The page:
Firefly: The Game – my initial impressions

Anyone who even kinda knows me knows that I’m a Browncoat. (Even if they don’t know that’s the word for it.) I’m an enormous fan of Joss Whedon’s ill-fated show Firefly, the follow-up film Serenity, and the subsequent comics that accompanied the show/movie. And in addition to this, most of you probably realise I love board games. So when I’d heard there was a Firefly game coming out, I got pretty excited (this is a mild understatement). I hadn’t realised there was going to be a Gen Con release of it, so my wait to get it in my greedy little hands was a bit longer (although I have friends in town who’d procured a copy that way, and had a bit of a tinker-play with it before my purchase). After a half-learning game, a solo play and then a 2-player session with Adam, here’s my impressions so far.


Detail of cards/money

The Look of the ‘Verse

Gale Force 9 did a bang up job of how this game looks. Little minis of ships rather than tokens to move around was an important choice, if you ask me. Makes you really feel like you’re zooming about out in the black. The cards have wonderful design, with a retro feel, almost. The supply planet cards are especially great, as they remind me a bit of this Blue Sun travel poster series – very kitschy and in keeping with the look of the universe as portrayed around the show/movie. Images from the show are used for character cards and gear, so when you look down at your crew you see who they are all laid out – last game I had Mal, River and Wash and it was kinda great for a big fan like me to have the big damn heroes included in the game, not just background extras and one-episode folks used as imagery. (It’s a bit sad the IP for Serenity couldn’t be included, but licensing is what it is.)

Overall, no complaints with the look of this game. Really nice quality and in keeping with the theme.


The rule book is utter rubbish. There, I said it. I guess they rushed it to be done for Gen Con. It’s a stupid mistake to rush a rule book for a fairly complex game, because it leaves the customer with a lot of unanswered questions, little clarification, which ends up bloating gameplay the first couple of times you crack out the game. The first little bit about setup and whatnot isn’t so bad, but the rest of it is a bit of a mess and not necessarily organized logically, making it frustrating to quickly reference stuff because for many things I’m not sure where to look. For instance, they suggest a story card to use for your first game which I grabbed to sit down and play solo, not even looking at the rest – unfortunately, the rule book mentions nothing specifically about solo play (just that some cards will require a different setup sometimes) so I didn’t think to look specifically for the one solo-play story card.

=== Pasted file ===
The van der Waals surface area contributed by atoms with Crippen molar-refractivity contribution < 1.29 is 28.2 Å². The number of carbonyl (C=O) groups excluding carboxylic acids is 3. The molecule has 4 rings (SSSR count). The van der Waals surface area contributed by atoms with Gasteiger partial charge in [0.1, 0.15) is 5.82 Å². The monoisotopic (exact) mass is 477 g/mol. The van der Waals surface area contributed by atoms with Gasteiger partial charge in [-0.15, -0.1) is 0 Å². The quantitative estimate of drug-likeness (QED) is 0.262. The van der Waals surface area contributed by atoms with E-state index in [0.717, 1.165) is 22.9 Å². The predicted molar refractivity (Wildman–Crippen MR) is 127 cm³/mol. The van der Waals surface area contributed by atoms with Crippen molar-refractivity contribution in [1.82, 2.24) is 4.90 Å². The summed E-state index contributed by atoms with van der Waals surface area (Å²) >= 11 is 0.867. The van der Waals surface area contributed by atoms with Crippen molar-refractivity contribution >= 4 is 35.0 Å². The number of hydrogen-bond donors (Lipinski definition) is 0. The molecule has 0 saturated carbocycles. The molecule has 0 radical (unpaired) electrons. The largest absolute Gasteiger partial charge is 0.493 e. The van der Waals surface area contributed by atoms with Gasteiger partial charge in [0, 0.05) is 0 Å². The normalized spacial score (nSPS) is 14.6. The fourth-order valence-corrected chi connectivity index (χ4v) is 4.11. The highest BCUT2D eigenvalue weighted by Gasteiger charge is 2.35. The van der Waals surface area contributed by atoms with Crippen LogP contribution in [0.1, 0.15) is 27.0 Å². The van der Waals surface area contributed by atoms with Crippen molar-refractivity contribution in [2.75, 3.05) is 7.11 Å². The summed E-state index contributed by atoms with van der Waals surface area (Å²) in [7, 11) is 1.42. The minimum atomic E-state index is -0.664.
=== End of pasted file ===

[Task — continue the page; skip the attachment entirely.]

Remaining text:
They’ve since had to release an official FAQ to clarify a lot of issues that came up from fans on Boardgame Geek. They really missed the boat with not including a player aid, too – to have to keep flipping through the rule book while taking turns isn’t the greatest. Maybe in subsequent printings it’ll be revised, but until then I’ll keep looking for more FAQs. It’s frustrating, but it is what it is.

Some of the board/cards/pieces laid out.


Despite the rules contributing to the time spent understanding how turns play out, etc, the gameplay is pretty straight forward. You have two actions, and you can spend them to either fly, buy, deal, or work. It’s simple to look at, and it’s in keeping with how the crews of Firefly class ships roll in the ‘verse. Get jobs, get paid, stay flying.  You can visit contacts (Niska, Patience, Badger, Amnon Duul & the Alliance’s Harken) to get either legal or illegal jobs to work. Working jobs means smuggling, doing some crime, just transporting stuff or outright misbehaving. Visiting supply planets allows you to gather more crew and gear. Flying comes with its own risks – you could bump into the Alliance or the Reavers out there. All of this helps you work toward reaching the goals set out on the story card which you pick at the start of the game – a variety of stuff like being solid with contacts, being the first to earn a certain amount of money, or even just gallivanting around the ‘verse, misbehaving to get through.